The UK's prison population should be cut by 12,000, a report recommends.
The public back more non-custodial sentences, says the IPPR.
The Institute for Public Policy Research says 5,000 inmates should be in mental health units while another 5,000 should be in drug rehab centres.
A further 2,000 female prisoners serving less than six months should have been given community sentences.
The left-of-centre think-tank says the new Ministry of Justice should make lowering the prison population one of its priorities.
'Expensive and ineffective'
In its report, the group says the majority of British people do not believe prison is the appropriate place for vulnerable offenders.
It says the public would support the use of tougher, more visible community service sentences instead of custodial ones.
IPPR director Nick Pearce said: "Prison is an expensive and ineffective way of warehousing social problems.
"Prison should be used far less in Britain but to greater effect."
He added: "If more drug and mental health treatment was provided outside prisons and women sentenced to less than six months were given community sentences, we could stabilise our prison population to 10% lower than it is today."
The IPPR says it is no coincidence that Britain tops the incarceration league in Western Europe when 67% of British prisoners are caught re-offending within two years of their release.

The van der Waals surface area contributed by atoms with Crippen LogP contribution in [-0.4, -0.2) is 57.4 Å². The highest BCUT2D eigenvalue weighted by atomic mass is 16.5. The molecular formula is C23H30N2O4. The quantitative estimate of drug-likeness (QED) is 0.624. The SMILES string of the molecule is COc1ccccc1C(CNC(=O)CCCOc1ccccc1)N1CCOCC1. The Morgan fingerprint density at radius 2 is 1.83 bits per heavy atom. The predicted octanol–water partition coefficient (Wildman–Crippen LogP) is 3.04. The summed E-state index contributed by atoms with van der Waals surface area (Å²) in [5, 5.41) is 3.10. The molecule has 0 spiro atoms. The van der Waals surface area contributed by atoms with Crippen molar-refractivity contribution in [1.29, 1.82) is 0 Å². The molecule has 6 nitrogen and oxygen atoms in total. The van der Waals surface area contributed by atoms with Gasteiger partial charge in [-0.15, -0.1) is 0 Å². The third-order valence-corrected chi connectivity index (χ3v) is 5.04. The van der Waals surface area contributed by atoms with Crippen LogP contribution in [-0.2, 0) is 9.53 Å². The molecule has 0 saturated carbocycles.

The prison population in England and Wales currently stands at about 80,000 inmates.
The think-tank also argues that the money earmarked for expanding prison places should be moved into residential drug treatment centres.
And it says that community service orders should be high-visibility "payback" sentences with objectives set by local communities to establish greater public trust in non-custodial punishments.
Paul Cavadino, chief executive of Nacro, the crime reduction charity, backed the report.
He said: "Prison often worsens mental health problems, especially depression and disorders with a depressive element.
"All health authorities should be required to fund psychiatric assessment schemes at police stations and courts to divert mentally disordered offenders from prison into health and social care."
The IPPR's proposals come from a collection of essays that will be published in May to mark the 10th anniversary of Labour's 1997 election victory.